Mainstage worship, soul-stirring speakers, hug lines—many a Christian Reformed person has fond memories from attending at least one Youth Unlimited convention.
Often known just as “Convention,” the summer event started in 1920 (for men only) and has run ever since, except during World War II, becoming co-ed in the 1950s.
Convention often attracted between 3,000-4,000 teens in the ’80s and ’90s. But in recent years attendance has dipped, at times well below 1,000.
So Youth Unlimited (YU), which runs the conventions, is going in a new direction.
A new biennial event called “Live It” is planned for 2011. Jeff Kruithof, YU’s executive director, said they hope to have at least 1,200 young people attend next summer.
Why the change? Today’s youths need a more participatory event, say organizers.
“Young people today are connecting faith to life differently than in my generation,” said Kruithof. “They need to experience their faith, to do it.”
At Live It, teens will choose a group by their interests—arts, sports, youth ministry, discipleship, or service projects—and will engage in the community with that group. Speakers will be matched to each group. Evenings will include large-group worship, as in the past.
Jolene DeHeer, a motivational speaker from West Michigan who has been to every Convention since 1985, agrees that today’s youths require a new approach. She said the service component of the newly branded event is on-target. “West Michigan kids have been going to church since they were in utero,” she said. “They’ve been inundated and encompassed by grace, and they need to start putting it into action. They start to see injustice and poverty, and they want to do something about it.”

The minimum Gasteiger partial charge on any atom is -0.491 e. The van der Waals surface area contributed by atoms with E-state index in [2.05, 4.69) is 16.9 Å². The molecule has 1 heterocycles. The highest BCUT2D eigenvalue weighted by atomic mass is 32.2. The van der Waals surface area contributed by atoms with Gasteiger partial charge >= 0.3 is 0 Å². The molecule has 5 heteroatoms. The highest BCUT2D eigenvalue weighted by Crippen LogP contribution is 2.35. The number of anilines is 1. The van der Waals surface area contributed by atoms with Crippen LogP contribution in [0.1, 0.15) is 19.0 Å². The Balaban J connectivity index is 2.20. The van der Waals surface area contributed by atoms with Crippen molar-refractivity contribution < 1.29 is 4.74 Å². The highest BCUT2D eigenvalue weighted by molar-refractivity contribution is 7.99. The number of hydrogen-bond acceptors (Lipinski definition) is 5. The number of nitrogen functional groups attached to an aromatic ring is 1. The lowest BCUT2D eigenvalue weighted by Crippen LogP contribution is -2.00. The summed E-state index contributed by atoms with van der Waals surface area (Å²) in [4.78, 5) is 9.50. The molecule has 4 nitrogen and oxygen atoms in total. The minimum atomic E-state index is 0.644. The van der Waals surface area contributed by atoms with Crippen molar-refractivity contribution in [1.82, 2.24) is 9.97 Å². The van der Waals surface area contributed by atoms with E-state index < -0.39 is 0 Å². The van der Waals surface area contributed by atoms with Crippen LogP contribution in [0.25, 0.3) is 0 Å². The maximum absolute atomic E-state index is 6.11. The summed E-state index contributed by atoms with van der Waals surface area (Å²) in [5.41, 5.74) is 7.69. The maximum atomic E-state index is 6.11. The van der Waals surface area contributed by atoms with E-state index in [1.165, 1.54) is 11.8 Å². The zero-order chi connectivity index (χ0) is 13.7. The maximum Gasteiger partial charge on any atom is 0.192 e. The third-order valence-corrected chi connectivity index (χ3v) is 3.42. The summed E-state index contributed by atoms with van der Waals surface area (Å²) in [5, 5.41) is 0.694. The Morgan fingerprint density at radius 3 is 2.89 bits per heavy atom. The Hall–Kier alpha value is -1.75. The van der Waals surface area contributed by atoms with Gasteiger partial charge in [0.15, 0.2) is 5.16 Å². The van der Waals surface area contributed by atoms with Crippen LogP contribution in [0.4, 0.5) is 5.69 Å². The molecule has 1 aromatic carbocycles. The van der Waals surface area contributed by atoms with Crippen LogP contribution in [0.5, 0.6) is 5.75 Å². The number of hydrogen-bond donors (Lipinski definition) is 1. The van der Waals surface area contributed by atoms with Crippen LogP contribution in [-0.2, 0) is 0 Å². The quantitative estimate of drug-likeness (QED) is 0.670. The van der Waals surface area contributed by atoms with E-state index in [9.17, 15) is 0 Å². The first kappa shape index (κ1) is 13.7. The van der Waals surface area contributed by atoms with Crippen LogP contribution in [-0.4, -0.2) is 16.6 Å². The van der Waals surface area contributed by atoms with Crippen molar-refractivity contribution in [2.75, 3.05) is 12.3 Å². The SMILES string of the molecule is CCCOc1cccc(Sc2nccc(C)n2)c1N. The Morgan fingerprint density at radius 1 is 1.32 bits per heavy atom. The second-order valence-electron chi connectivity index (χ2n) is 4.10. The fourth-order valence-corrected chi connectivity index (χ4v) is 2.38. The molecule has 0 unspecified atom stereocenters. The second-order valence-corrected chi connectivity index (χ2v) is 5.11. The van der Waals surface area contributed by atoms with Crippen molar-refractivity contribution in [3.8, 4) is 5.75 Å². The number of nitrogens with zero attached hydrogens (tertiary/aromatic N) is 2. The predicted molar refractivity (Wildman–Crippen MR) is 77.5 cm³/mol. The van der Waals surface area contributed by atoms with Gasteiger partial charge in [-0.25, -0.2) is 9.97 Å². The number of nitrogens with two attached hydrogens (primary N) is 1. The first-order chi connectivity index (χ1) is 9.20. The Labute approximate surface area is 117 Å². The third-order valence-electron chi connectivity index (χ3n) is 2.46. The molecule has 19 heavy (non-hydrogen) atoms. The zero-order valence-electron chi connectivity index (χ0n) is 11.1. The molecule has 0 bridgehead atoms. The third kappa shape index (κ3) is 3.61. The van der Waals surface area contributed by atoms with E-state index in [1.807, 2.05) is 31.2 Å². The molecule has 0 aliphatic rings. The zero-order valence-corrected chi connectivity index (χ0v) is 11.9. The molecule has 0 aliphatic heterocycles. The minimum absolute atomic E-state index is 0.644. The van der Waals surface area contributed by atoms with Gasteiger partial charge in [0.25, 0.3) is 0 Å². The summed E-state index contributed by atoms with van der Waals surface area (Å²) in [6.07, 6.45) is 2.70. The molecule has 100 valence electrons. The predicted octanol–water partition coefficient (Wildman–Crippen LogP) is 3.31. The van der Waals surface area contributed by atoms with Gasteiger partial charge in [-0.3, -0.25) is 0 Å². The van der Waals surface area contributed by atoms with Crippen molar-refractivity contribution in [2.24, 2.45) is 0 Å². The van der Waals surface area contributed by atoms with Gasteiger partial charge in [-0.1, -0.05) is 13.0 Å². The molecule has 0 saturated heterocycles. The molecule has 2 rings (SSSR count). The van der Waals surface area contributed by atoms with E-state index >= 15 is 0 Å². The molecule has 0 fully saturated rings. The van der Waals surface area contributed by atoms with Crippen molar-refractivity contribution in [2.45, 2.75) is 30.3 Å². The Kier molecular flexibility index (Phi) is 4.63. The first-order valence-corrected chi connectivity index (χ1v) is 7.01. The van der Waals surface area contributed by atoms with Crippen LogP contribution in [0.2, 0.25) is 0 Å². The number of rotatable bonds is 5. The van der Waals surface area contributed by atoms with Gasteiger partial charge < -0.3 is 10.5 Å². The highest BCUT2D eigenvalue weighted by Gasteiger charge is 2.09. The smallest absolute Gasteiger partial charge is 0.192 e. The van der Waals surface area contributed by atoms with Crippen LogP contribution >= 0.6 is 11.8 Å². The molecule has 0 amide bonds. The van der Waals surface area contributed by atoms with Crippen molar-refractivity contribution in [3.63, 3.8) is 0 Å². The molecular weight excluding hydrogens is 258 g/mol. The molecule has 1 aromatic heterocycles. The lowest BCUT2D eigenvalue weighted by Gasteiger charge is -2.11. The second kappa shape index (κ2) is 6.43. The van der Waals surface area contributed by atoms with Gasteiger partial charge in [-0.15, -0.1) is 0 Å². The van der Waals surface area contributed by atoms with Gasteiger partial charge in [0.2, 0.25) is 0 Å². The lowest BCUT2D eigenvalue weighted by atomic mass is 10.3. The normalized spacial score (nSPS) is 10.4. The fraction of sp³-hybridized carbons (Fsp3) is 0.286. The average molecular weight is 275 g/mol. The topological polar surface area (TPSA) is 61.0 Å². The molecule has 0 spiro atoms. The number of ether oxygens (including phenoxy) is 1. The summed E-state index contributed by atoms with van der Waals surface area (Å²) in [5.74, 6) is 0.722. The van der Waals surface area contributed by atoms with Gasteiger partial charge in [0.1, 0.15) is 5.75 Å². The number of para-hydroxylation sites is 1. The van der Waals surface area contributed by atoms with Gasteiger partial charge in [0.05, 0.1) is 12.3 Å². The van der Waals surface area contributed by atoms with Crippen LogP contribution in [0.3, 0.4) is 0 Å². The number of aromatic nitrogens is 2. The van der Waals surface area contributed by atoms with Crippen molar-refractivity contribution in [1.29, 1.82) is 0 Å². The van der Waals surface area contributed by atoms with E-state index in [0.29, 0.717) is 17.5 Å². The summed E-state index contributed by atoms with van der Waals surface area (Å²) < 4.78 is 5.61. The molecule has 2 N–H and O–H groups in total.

Emily Hull, youth director for Brookfield (Wis.) CRC, said her church’s youths have been attending the Convention every other year anyhow, so the new biennial format suits them well.
“The crowd at Convention seems to be dwindling. I think that youth groups are in the same boat, trying to do both service trips and go to Convention, which gets expensive,” she said. “I think [the new format] is a great idea.”
Luane Mills, youth leader for First CRC in Pella, Iowa, said it became a “hassle” every year to decide whether to go to the youth convention or do a service project: “There are always some kids who have a preference, so it will be nice to be able to do both,” she said.